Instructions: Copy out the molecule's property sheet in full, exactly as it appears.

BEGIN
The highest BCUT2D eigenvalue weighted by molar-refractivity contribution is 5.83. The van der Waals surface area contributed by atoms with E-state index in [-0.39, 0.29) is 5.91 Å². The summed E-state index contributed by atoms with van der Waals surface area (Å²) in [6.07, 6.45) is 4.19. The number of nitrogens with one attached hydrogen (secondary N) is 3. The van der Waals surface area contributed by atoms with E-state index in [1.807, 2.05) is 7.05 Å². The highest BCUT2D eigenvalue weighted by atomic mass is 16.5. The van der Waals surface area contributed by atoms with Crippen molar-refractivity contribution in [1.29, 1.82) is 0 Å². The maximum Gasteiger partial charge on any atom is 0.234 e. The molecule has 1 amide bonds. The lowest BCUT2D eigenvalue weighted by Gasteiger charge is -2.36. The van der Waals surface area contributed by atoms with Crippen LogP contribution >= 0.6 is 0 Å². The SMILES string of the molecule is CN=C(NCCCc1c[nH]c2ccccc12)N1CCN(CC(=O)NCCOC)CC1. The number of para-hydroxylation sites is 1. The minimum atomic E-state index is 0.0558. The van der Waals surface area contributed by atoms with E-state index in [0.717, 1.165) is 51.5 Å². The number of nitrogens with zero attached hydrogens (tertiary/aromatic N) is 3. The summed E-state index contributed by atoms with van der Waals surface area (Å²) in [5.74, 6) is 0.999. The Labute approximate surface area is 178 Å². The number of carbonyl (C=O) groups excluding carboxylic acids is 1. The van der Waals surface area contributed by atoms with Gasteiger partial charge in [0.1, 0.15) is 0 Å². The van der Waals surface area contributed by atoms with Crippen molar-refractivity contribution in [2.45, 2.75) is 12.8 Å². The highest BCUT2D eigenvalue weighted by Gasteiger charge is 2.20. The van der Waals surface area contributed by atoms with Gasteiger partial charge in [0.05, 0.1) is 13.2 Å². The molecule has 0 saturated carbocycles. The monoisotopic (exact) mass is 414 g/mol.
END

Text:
The highest BCUT2D eigenvalue weighted by molar-refractivity contribution is 5.83. The van der Waals surface area contributed by atoms with E-state index in [-0.39, 0.29) is 5.91 Å². The summed E-state index contributed by atoms with van der Waals surface area (Å²) in [6.07, 6.45) is 4.19. The number of nitrogens with one attached hydrogen (secondary N) is 3. The van der Waals surface area contributed by atoms with E-state index in [1.807, 2.05) is 7.05 Å². The highest BCUT2D eigenvalue weighted by atomic mass is 16.5. The van der Waals surface area contributed by atoms with Crippen molar-refractivity contribution in [1.29, 1.82) is 0 Å². The maximum Gasteiger partial charge on any atom is 0.234 e. The molecule has 1 amide bonds. The lowest BCUT2D eigenvalue weighted by Gasteiger charge is -2.36. The van der Waals surface area contributed by atoms with Crippen LogP contribution >= 0.6 is 0 Å². The SMILES string of the molecule is CN=C(NCCCc1c[nH]c2ccccc12)N1CCN(CC(=O)NCCOC)CC1. The number of para-hydroxylation sites is 1. The minimum atomic E-state index is 0.0558. The van der Waals surface area contributed by atoms with E-state index in [0.717, 1.165) is 51.5 Å². The number of nitrogens with zero attached hydrogens (tertiary/aromatic N) is 3. The summed E-state index contributed by atoms with van der Waals surface area (Å²) in [5.74, 6) is 0.999. The Labute approximate surface area is 178 Å². The number of carbonyl (C=O) groups excluding carboxylic acids is 1. The van der Waals surface area contributed by atoms with Gasteiger partial charge in [0.1, 0.15) is 0 Å². The van der Waals surface area contributed by atoms with Crippen molar-refractivity contribution in [2.45, 2.75) is 12.8 Å². The highest BCUT2D eigenvalue weighted by Gasteiger charge is 2.20. The van der Waals surface area contributed by atoms with Gasteiger partial charge in [0.05, 0.1) is 13.2 Å². The molecule has 0 saturated carbocycles. The monoisotopic (exact) mass is 414 g/mol.